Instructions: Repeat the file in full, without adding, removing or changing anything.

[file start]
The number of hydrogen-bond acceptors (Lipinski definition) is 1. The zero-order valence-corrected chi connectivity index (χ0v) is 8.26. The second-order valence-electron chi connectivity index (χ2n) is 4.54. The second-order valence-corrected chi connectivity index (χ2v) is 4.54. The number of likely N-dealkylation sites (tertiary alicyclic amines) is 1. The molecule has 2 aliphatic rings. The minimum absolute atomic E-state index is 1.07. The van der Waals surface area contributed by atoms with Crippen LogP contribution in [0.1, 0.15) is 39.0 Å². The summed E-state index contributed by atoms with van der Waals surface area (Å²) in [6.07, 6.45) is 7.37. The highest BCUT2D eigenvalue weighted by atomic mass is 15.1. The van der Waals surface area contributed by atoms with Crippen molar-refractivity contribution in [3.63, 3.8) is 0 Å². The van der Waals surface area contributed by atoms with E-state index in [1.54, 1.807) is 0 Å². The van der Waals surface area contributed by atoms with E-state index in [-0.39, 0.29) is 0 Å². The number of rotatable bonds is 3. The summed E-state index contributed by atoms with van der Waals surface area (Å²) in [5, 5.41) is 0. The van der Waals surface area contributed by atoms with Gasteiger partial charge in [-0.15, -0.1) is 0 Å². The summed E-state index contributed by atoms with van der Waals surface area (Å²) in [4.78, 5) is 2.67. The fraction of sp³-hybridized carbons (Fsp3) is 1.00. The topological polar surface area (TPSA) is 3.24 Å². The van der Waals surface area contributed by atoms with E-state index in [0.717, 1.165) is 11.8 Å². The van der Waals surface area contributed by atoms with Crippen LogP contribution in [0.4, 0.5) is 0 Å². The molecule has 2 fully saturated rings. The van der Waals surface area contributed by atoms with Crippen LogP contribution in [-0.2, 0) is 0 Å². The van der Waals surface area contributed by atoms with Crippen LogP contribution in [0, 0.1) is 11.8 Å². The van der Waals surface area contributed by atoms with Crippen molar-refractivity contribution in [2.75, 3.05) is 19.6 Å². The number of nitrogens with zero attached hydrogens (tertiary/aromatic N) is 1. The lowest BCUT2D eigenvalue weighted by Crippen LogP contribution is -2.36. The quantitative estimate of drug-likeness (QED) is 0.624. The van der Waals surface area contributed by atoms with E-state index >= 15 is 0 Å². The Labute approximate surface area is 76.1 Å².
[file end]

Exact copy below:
The number of hydrogen-bond acceptors (Lipinski definition) is 1. The zero-order valence-corrected chi connectivity index (χ0v) is 8.26. The second-order valence-electron chi connectivity index (χ2n) is 4.54. The second-order valence-corrected chi connectivity index (χ2v) is 4.54. The number of likely N-dealkylation sites (tertiary alicyclic amines) is 1. The molecule has 2 aliphatic rings. The minimum absolute atomic E-state index is 1.07. The van der Waals surface area contributed by atoms with Crippen LogP contribution in [0.1, 0.15) is 39.0 Å². The summed E-state index contributed by atoms with van der Waals surface area (Å²) in [6.07, 6.45) is 7.37. The highest BCUT2D eigenvalue weighted by atomic mass is 15.1. The van der Waals surface area contributed by atoms with Crippen molar-refractivity contribution in [3.63, 3.8) is 0 Å². The van der Waals surface area contributed by atoms with E-state index in [1.54, 1.807) is 0 Å². The van der Waals surface area contributed by atoms with E-state index in [-0.39, 0.29) is 0 Å². The number of rotatable bonds is 3. The summed E-state index contributed by atoms with van der Waals surface area (Å²) in [5, 5.41) is 0. The van der Waals surface area contributed by atoms with Gasteiger partial charge in [-0.15, -0.1) is 0 Å². The summed E-state index contributed by atoms with van der Waals surface area (Å²) in [4.78, 5) is 2.67. The fraction of sp³-hybridized carbons (Fsp3) is 1.00. The topological polar surface area (TPSA) is 3.24 Å². The van der Waals surface area contributed by atoms with E-state index in [0.717, 1.165) is 11.8 Å². The van der Waals surface area contributed by atoms with Crippen LogP contribution in [0.4, 0.5) is 0 Å². The molecule has 2 fully saturated rings. The van der Waals surface area contributed by atoms with Crippen LogP contribution in [-0.2, 0) is 0 Å². The van der Waals surface area contributed by atoms with Crippen LogP contribution in [0, 0.1) is 11.8 Å². The van der Waals surface area contributed by atoms with Crippen molar-refractivity contribution in [2.75, 3.05) is 19.6 Å². The number of nitrogens with zero attached hydrogens (tertiary/aromatic N) is 1. The lowest BCUT2D eigenvalue weighted by Crippen LogP contribution is -2.36. The quantitative estimate of drug-likeness (QED) is 0.624. The van der Waals surface area contributed by atoms with E-state index >= 15 is 0 Å². The Labute approximate surface area is 76.1 Å².